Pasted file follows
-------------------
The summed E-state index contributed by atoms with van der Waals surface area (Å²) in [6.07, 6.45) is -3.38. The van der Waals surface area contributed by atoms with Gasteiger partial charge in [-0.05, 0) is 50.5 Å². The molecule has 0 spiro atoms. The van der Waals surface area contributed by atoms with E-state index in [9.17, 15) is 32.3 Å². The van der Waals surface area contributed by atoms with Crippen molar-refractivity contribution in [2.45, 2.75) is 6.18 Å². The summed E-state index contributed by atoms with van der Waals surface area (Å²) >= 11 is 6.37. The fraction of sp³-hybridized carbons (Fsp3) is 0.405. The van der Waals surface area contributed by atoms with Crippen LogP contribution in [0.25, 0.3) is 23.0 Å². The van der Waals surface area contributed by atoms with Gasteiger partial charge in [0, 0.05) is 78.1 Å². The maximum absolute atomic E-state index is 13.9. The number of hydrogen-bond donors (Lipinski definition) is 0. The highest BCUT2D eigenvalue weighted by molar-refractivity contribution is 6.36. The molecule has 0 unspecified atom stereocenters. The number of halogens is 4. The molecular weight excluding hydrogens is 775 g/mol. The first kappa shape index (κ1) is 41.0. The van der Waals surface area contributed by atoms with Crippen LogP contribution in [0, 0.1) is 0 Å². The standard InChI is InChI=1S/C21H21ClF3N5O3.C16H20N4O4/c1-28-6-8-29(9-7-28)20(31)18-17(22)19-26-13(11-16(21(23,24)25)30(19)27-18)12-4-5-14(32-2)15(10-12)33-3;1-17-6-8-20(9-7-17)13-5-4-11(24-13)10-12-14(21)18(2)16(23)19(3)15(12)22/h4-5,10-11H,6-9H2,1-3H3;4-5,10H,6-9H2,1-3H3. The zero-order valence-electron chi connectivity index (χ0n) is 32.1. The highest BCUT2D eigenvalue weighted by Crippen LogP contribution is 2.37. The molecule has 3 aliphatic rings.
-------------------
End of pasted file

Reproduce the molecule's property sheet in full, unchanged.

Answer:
The summed E-state index contributed by atoms with van der Waals surface area (Å²) in [6.07, 6.45) is -3.38. The van der Waals surface area contributed by atoms with Gasteiger partial charge in [-0.05, 0) is 50.5 Å². The molecule has 0 spiro atoms. The van der Waals surface area contributed by atoms with E-state index in [9.17, 15) is 32.3 Å². The van der Waals surface area contributed by atoms with Crippen molar-refractivity contribution in [2.45, 2.75) is 6.18 Å². The summed E-state index contributed by atoms with van der Waals surface area (Å²) >= 11 is 6.37. The fraction of sp³-hybridized carbons (Fsp3) is 0.405. The van der Waals surface area contributed by atoms with Crippen LogP contribution in [0.25, 0.3) is 23.0 Å². The van der Waals surface area contributed by atoms with Gasteiger partial charge in [0, 0.05) is 78.1 Å². The maximum absolute atomic E-state index is 13.9. The number of hydrogen-bond donors (Lipinski definition) is 0. The highest BCUT2D eigenvalue weighted by molar-refractivity contribution is 6.36. The molecule has 0 unspecified atom stereocenters. The number of halogens is 4. The molecular weight excluding hydrogens is 775 g/mol. The first kappa shape index (κ1) is 41.0. The van der Waals surface area contributed by atoms with Crippen LogP contribution in [0, 0.1) is 0 Å². The standard InChI is InChI=1S/C21H21ClF3N5O3.C16H20N4O4/c1-28-6-8-29(9-7-28)20(31)18-17(22)19-26-13(11-16(21(23,24)25)30(19)27-18)12-4-5-14(32-2)15(10-12)33-3;1-17-6-8-20(9-7-17)13-5-4-11(24-13)10-12-14(21)18(2)16(23)19(3)15(12)22/h4-5,10-11H,6-9H2,1-3H3;4-5,10H,6-9H2,1-3H3. The zero-order valence-electron chi connectivity index (χ0n) is 32.1. The highest BCUT2D eigenvalue weighted by Crippen LogP contribution is 2.37. The molecule has 3 aliphatic rings.